Laundry backlogs cause stress, confusion; college to renovate in 2024

A+sticky+note+on+a+laundry+machine+in+the+Paramount+Building.+Photo+by+Jonathan+Yao

A sticky note on a laundry machine in the Paramount Building. Photo by Jonathan Yao

By Jonathan Yao, Staff Writer

Emerson students have long complained of dysfunctional laundry machines, but the college does not plan to renovate its systems any time soon.

“I’ve had times where I had to run the dryer three times, and [my clothes] just don’t dry,” said Jenna Goz, a junior communications sciences and disorders major living in Piano Row. “The floor is always flooded, and there’s never any machines open.” 

Each residence hall has designated laundry rooms—either a singular room or multiple rooms on varying floors. The Piano Row residence hall has one laundry room to serve its 11 residential floors, equipped with 32 machines—16 washers and 16 dryers. However, according to students,  it’s not uncommon for these machines to be in use or broken from overuse.

“We’re paying a lot of money to be in this housing situation,” said Ben Yeiser, a sophomore visual and media arts major who also resides in Piano Row. “Emerson should be able to look after their own washing machines.”

With room and board increasing by two percent next year—to an average of $23,000 for most students—some students are hopeful for a laundry room revamp.

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“I would like a renovation,” said Lida Everhart, a sophomore visual media arts major and Piano Row resident. “The college has enough money [to replace] machines that have constant problems.”

College officials, on the other hand, do not believe they are responsible for these recurring issues. Thomas Doyle, the college’s assistant director of business services, said some of the issues may lie with student misuse.

“If [students] don’t follow the proper instructions or overload their laundry, that may affect the efficiency of the machines,” Doyle said.

Doyle believes the biggest reason laundry machines are breaking down around campus is simply user error. He said he walks through every laundry room every time he is on campus, and that he has never seen an unreasonable amount of non-functional machines.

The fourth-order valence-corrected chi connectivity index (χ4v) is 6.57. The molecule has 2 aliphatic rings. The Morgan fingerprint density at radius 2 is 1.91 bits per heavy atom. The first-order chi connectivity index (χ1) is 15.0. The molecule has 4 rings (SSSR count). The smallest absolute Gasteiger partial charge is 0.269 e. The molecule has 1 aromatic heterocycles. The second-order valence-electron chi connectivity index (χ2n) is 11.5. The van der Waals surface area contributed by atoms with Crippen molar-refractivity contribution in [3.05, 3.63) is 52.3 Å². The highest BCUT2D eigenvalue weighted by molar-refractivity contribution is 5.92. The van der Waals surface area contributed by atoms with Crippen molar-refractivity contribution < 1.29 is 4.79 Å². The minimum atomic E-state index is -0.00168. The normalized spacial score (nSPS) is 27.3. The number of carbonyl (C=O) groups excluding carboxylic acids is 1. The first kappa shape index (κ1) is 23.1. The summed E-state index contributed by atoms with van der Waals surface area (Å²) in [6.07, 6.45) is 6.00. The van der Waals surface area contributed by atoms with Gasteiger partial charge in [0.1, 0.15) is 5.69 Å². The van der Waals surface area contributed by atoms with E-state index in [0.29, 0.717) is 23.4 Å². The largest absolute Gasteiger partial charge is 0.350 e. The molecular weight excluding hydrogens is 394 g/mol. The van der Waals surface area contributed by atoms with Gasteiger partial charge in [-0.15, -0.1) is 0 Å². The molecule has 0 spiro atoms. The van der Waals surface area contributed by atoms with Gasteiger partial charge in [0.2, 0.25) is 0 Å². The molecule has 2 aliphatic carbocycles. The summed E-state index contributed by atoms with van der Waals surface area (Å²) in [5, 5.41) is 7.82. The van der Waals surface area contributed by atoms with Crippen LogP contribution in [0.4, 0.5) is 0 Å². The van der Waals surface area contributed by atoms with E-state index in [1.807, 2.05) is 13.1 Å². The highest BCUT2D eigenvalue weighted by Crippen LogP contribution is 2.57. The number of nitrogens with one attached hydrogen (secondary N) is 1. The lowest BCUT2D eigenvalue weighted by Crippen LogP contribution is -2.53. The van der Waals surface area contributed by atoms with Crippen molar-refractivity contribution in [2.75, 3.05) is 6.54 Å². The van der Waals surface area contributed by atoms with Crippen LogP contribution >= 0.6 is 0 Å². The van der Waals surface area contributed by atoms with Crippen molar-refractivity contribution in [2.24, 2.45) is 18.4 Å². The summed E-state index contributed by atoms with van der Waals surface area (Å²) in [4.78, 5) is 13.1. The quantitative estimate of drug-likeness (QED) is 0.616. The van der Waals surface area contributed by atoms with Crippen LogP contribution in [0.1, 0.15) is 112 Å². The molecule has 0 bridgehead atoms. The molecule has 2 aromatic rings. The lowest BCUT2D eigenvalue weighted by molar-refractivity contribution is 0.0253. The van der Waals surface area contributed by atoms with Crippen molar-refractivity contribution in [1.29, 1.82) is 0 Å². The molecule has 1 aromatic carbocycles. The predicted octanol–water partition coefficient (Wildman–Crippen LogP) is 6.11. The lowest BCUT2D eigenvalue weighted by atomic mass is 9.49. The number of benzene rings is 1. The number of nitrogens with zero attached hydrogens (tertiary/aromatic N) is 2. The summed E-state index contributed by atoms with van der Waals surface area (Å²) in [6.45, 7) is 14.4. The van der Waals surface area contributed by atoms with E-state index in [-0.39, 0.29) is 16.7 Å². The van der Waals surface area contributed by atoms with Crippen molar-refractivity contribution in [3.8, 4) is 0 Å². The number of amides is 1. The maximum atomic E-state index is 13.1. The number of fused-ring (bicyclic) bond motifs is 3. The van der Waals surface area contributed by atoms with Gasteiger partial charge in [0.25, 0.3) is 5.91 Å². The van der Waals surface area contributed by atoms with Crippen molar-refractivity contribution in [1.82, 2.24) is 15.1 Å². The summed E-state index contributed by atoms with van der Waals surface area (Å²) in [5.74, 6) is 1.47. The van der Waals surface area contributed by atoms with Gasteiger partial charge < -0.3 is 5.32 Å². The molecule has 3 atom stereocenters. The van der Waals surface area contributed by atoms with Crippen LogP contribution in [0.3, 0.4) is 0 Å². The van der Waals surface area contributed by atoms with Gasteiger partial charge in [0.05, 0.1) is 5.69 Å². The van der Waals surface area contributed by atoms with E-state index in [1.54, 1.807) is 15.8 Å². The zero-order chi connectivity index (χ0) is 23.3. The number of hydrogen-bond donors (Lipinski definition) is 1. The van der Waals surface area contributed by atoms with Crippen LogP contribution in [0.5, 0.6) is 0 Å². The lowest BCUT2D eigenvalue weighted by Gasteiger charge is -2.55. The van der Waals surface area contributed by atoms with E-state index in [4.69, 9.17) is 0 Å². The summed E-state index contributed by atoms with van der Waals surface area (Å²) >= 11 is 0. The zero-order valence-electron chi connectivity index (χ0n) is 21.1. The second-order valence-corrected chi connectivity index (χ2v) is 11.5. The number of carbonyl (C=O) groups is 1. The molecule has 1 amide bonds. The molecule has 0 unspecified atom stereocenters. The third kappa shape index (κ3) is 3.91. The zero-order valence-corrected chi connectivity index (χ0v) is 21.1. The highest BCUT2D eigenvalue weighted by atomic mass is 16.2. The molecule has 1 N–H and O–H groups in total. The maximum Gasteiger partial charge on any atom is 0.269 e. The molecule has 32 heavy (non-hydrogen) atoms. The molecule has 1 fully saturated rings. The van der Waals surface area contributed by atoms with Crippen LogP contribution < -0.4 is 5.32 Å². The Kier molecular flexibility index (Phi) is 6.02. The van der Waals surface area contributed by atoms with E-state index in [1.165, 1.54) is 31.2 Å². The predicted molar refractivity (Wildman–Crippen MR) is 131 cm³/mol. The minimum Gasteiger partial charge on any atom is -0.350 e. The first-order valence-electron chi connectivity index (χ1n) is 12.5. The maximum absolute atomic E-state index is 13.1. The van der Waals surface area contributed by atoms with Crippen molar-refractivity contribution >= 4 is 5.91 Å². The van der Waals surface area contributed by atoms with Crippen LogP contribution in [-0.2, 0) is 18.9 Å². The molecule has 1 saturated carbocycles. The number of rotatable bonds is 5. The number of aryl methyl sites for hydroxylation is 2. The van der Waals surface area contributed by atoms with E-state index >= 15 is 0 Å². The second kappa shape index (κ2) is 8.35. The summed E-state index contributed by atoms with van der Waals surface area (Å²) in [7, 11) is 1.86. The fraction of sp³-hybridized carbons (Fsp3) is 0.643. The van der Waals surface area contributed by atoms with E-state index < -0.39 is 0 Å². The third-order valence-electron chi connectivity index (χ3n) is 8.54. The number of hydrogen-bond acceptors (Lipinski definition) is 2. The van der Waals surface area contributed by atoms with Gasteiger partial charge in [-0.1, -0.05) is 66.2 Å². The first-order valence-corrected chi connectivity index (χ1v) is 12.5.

“We have a formula we use for the number of machines needed per student population,” he said.

This formula, although not explicitly stated by Doyle, is used for every dormitory on campus, but does not account for broken machines. Nevertheless, he said he does not feel the discrepancy is a problem. Doyle mentioned the college’s LaundryView website as a place for students to check which laundry machines were being used and which had reported and unfixed issues.

 “You just have to be patient and wait until something is available,” he said. “There’s never a time when I’m on campus where all the machines in a building are full.”

Around campus, there are posters asking students to report broken machines on the Emerson App and use LaundryView to view available and broken machines. Students who visit the site and select the dormitory they are in will see a list of all the machines, as well as their status and occupancy.

However, while some students notice the posters, there is a notable general apathy towards reporting broken machines or using the website to check for available ones. 

“Honestly, I haven’t done that,” said Everhart. “I’ve thought about doing it, and I probably should, it just seems like something you sort of expect someone else to do.”

Others say the onus should not be on the student body to be constantly reporting stoppages. 

“I’ve never done that,” said Destefano, referring to the report function on the website. “It doesn’t feel like it’s my job to be fixing that.”

Others still have not been feeling the laundry strain. Diego Jimenez, a freshman marketing major and Little Building resident, said his Emerson laundry experience has been “good, for the most part.” Jimenez recalled that machines were broken a few times but agreed that it was likely student carelessness causing the machines to break.

“I think some people can be inconsiderate when it’s not their machines,” he said.

The machines in the Little Building, along with 2 Boylston Place, are Speed Clean models, introduced in recent renovations. Meanwhile, Piano Row, Paramount, and Colonial are using the older Maytag models.

“I was in Little Building last year and we didn’t have any of these problems,” said Yeiser. 

When asked if he believed students were responsible for the problems with the machines, Yeiser replied that “It would make sense,” noting that he often saw the dryers in Piano Row with full lint filters—suggesting that some students do not know how to clean them and end up breaking the heating element in the machines.

However, Yeiser said he never realized the college wanted students to use the LaundryView app to make reports. 

“That part wasn’t at all made clear to me [by the college],” he said. “I had no idea that students reported machines.”

While Yeiser agreed that students should help report laundry incidents, he also said they should not be entirely held responsible for the issues cropping up. 

The college plans to replace its older machines with newer models in 2024. There are no other plans for renovation, nor plans to hire new technicians to work on the machines. As it currently stands, Emerson works with the vendor CSC ServiceWorks, who provides one technician to help work on the broken machines on campus.

“No need to have any more,” said Doyle. “We take care of issues on a weekly basis.”